NEW YORK: As a stunned world watched Saudi Arabia spurn a seat on the U.N Security Council, the Gulf state has been quietly circulating a General Assembly draft resolution that condemns Hezbollah’s intervention in Syria and the regime’s use of chemical weapons and heavy aerial bombardment against the population.
“All massacres in the Syrian Arab Republic, including most recently the massacre in the Al-Ghouta region on 21 Aug., 2013, which caused appalling civilian casualties in which government forces are suspected to have used chemical weapons which are prohibited under international law, amount to a serious crime,” the draft says.
The resolution also “condemns the intervention of all foreign combatants in Syria, including those fighting on behalf of the regime and in particular Hezbollah,” and demands that “the Syrian government implement the relevant resolutions of United Nations bodies.”
Saudi Arabia angrily rejected a Security Council seat Friday, only hours after it won the position – a first for the kingdom.
A statement from the Saudi Foreign Ministry accused the U.N. body of “double standards” over the Syria war.
“Therefore, Saudi Arabia ... has no other option but to turn down Security Council membership until it is reformed and given the means to accomplish its duties and assume its responsibilities in preserving the world’s peace and security,” it added.
The government said “allowing the ruling regime in Syria to kill and burn its people” with chemical weapons is “irrefutable evidence and proof of the inability of the Security Council to carry out its duties and responsibilities.”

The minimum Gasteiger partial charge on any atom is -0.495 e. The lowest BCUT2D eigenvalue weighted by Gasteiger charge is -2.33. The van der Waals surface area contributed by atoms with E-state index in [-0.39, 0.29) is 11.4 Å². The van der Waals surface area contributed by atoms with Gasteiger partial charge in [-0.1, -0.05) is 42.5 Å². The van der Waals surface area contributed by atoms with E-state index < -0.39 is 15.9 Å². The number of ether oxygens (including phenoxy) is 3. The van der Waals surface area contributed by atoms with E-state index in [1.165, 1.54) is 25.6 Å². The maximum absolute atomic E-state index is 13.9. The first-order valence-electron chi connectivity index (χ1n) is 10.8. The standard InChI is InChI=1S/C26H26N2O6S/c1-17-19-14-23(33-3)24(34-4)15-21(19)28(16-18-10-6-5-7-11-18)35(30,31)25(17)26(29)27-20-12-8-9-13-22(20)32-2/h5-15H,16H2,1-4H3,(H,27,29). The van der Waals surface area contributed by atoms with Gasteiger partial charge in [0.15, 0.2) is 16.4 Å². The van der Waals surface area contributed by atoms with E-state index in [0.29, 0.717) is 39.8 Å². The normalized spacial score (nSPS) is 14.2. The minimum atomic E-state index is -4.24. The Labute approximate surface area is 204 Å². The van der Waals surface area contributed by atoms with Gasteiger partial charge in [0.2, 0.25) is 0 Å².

U.N. chief Ban Ki-moon told reporters that it would be for U.N. member states to decide how to replace Saudi Arabia, but added: “I would like to caution you that I have received no official notification” from the Saudi government.
Saudi Arabia was one of five nations elected by the Assembly Thursday to start a two-year term on the Security Council. No country has ever won a seat and then refused to take it up.
Entitled “Situation of Human Rights in the Syrian Republic,” the Saudi-sponsored draft resolution has gained the support of Qatar, Turkey, the UAE, Jordan, Britain, France and the U.S., according to unconfirmed reports.
The draft resolution is still under discussion and is scheduled for a vote next month.
It is the second time this month that Saudi Arabia, a founding member of the U.N., has made a public gesture over what it sees as the body’s failure to take action to stop the civil war in Syria.
During the General Assembly meeting in September Saudi Foreign Minister Prince Saud al-Faisal refused to address the world or even hand out a copy of his speech.
The shock move Friday reflected the kingdom’s dissatisfaction with the positions of the international organization on Arab and Islamic issues, particularly the issue of Palestine and the Syrian crisis.
Saudi Arabia’s frustration is mostly directed at the U.S., its oldest international ally, which has pursued policies in the Middle East that Saudi rulers have bitterly opposed, according to analysts.
“This is a protest from the Saudis, not really against the UNSC, [but] rather against U.S. policies – without having to explicitly attack the U.S. In practical terms, it denies the U.S. an allied vote on other issues at the UNSC,” Tony Badran, an analyst at the Foundation for the Defense of Democracies, told The Daily Star.
Russia criticized the decision, saying its attack on the Council over Syria was “particularly strange.” But France said it shares Saudi Arabia’s “frustration” at the council’s “paralysis.”